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Wed, Aug

Pensions: Time to Face Reality     

LA WATCHDOG - Councilman Paul Krekorian, the head of the Budget and Finance Committee, did not have a good week. 

On July 20, CalPERS, the State’s $440 billion pension plan, announced that its preliminary investment return for the twelve months ending June 30 was a negative 6.1%.  This probably mirrors the results for the City’s two pension plans, the Los Angeles City Employees Retirement System and Los Angeles Fire and Police Pensions.   

The City’s two plans, which have assets of over $53 billion as June 30, 2021, rely on an Investment Rate Assumption of 7%. If the two plans lost 6%, this would result in a swing of 13%.  This would increase the unfunded liability by estimated $6 to $7 billion, from $1.6 billion to $8.1 billion, reducing the funded ratio from 97% to around 85%.  (These values are based on market values, not actuarial values.)    

While this loss will be spread over a seven year smoothing period, as was the case with last year’s 30% gain, it will also increase the City’s Annual Required Contribution in an amount to be determined.  It may wipe out all or a portion of the next year’s projected $40 million surplus that is detailed in the City’s Four Year Budget Outlook.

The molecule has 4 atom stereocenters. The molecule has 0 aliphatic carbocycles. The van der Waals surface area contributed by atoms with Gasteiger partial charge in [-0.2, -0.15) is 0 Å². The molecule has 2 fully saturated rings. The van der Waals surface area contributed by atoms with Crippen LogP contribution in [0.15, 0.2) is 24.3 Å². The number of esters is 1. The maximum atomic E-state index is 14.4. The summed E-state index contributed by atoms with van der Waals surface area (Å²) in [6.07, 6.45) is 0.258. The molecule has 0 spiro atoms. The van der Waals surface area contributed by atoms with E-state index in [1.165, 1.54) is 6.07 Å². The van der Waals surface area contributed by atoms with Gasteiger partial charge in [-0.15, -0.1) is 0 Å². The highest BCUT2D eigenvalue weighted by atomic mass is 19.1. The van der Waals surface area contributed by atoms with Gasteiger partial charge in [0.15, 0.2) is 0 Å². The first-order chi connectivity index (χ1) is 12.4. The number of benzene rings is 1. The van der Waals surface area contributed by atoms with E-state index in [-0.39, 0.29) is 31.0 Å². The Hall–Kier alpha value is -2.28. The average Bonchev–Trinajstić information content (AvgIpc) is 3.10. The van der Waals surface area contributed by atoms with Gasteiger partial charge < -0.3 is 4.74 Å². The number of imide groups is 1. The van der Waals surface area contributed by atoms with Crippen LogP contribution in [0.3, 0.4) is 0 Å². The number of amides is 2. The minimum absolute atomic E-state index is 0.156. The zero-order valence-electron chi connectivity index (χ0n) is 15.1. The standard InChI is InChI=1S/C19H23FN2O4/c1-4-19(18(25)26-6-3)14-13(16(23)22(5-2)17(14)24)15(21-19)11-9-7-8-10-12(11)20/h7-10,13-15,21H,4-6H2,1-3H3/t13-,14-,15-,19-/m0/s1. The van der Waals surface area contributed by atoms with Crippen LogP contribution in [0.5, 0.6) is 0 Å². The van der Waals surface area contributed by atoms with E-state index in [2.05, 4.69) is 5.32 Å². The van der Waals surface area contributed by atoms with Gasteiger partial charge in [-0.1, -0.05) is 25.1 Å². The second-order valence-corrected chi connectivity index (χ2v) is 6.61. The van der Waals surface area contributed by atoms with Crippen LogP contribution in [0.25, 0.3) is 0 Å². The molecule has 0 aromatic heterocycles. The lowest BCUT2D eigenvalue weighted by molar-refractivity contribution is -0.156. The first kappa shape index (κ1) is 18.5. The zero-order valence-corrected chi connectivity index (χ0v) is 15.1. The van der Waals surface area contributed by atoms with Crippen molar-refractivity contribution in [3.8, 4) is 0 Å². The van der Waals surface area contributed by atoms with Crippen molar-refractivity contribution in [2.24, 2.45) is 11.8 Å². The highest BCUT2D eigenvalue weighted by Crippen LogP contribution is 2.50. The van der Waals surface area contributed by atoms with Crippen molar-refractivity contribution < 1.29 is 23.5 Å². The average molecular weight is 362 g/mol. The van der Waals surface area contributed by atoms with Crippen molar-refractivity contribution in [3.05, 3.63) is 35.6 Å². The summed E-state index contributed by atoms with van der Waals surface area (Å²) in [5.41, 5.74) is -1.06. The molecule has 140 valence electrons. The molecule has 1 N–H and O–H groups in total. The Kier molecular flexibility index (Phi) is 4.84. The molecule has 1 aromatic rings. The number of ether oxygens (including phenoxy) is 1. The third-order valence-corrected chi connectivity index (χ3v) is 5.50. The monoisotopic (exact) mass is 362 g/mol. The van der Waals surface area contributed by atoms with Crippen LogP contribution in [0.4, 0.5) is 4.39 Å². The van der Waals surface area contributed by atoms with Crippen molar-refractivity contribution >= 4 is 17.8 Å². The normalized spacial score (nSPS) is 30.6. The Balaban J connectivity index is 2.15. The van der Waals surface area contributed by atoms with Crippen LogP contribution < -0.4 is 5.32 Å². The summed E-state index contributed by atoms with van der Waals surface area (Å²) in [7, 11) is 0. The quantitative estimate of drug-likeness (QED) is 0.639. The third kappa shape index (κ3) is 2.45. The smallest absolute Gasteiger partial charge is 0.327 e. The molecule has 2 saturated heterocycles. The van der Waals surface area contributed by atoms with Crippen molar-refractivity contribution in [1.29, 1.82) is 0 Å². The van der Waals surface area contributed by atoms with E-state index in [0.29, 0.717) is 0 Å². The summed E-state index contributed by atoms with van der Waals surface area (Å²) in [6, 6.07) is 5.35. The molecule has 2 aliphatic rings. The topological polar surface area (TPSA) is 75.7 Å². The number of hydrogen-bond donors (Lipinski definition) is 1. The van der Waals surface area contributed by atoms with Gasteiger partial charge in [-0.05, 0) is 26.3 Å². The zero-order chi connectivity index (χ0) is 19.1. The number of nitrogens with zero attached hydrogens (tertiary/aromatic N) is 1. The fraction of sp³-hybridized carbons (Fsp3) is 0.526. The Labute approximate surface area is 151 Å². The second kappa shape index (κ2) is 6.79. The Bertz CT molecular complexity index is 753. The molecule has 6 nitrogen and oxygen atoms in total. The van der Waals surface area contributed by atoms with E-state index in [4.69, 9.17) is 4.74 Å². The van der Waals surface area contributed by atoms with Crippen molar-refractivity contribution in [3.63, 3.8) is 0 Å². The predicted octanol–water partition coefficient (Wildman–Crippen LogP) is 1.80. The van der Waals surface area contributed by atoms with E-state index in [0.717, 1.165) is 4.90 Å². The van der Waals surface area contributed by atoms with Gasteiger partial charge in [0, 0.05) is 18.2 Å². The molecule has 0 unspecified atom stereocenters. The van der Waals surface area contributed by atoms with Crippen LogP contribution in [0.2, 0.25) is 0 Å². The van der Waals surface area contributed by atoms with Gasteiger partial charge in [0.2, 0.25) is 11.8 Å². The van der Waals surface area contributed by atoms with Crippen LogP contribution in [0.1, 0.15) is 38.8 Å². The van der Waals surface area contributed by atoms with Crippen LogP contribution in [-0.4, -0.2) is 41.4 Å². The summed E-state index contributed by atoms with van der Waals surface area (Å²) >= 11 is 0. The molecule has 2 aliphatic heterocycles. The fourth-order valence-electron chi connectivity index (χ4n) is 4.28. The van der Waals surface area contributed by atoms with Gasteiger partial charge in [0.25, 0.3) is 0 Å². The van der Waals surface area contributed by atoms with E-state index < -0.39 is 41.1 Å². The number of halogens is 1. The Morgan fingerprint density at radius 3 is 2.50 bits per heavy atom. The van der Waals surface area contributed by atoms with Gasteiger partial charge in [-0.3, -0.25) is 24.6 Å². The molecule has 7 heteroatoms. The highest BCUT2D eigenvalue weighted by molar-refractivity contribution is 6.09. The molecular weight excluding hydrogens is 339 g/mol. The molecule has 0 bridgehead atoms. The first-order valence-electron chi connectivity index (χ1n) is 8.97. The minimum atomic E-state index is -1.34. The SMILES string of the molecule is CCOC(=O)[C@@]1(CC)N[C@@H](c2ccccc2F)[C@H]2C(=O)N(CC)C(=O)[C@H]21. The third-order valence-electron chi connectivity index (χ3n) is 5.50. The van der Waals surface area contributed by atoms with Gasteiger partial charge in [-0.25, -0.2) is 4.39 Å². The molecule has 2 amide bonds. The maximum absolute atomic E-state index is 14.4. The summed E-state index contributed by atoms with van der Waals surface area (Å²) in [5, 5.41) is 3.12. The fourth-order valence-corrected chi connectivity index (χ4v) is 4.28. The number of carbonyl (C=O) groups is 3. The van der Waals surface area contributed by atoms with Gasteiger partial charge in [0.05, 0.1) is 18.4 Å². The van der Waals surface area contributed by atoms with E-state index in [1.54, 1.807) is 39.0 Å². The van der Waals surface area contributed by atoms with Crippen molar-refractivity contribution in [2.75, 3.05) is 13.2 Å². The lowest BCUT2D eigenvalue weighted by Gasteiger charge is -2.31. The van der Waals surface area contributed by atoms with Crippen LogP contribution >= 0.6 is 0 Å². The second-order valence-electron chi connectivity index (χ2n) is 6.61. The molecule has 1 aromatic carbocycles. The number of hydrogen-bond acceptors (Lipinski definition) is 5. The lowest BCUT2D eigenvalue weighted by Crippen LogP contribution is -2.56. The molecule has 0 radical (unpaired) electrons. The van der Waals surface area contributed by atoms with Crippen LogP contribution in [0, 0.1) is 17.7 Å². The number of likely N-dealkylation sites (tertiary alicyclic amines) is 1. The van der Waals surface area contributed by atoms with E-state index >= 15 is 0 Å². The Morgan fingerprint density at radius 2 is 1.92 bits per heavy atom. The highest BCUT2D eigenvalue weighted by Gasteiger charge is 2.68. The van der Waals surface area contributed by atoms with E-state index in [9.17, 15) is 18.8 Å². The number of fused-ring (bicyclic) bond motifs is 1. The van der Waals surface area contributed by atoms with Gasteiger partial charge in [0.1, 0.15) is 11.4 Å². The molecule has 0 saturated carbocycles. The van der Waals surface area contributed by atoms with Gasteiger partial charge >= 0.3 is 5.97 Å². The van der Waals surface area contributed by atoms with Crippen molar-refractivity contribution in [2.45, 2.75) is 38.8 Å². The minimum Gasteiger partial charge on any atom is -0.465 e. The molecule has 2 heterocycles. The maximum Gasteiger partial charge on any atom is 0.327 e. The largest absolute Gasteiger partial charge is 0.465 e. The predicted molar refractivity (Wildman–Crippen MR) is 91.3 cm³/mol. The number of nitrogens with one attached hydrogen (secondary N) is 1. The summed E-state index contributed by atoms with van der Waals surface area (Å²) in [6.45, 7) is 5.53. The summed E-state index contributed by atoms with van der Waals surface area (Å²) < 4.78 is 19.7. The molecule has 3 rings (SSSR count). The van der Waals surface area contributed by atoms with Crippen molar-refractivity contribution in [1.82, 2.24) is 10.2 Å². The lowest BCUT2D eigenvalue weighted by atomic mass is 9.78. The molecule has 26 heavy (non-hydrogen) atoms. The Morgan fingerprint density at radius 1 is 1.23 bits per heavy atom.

Krekorian’s real budget nightmare revolves around the decision of the DWP Retirement Board to lower its Investment Rate Assumption to 6.5% from 7%.  If the City lowered this assumption to 6.5%, which it should, it would increase the unfunded liability by an estimated $3-4 billion.  

It would also increase the City’s Annual Required Contribution by 25% (or more), or around $300 million (or more), blowing a hole in the City’s Four Year Budget Outlook.  

How will Councilman Krekorian, the Budget and Finance Committee, the Nury Martinez led City Council, and Mayor Garcetti address the impact of a lower Investment Rate Assumption?  Will they adopt the 6.5% assumption?  Will the phase in the assumption over time?  Or will they continue to kick the can down the road?  

Now is time for the City to establish an independent Pension Commission to review and analyze the City’s two pension plans, to make recommendations to address the very real liabilities of these defined benefit plans (including the lowering of the Investment Rate Assumption to a Warren Buffett recommended 6%), and to improve the transparency into the City two pension plans that have over $50 billion in assets and future liabilities. 

(Jack Humphreville writes LA Watchdog for CityWatch. He is the President of the DWP Advocacy Committee, the Budget and DWP representative for the Greater Wilshire Neighborhood Council, and a Neighborhood Council Budget Advocate.  He can be reached at:  lajack@gmail.com.)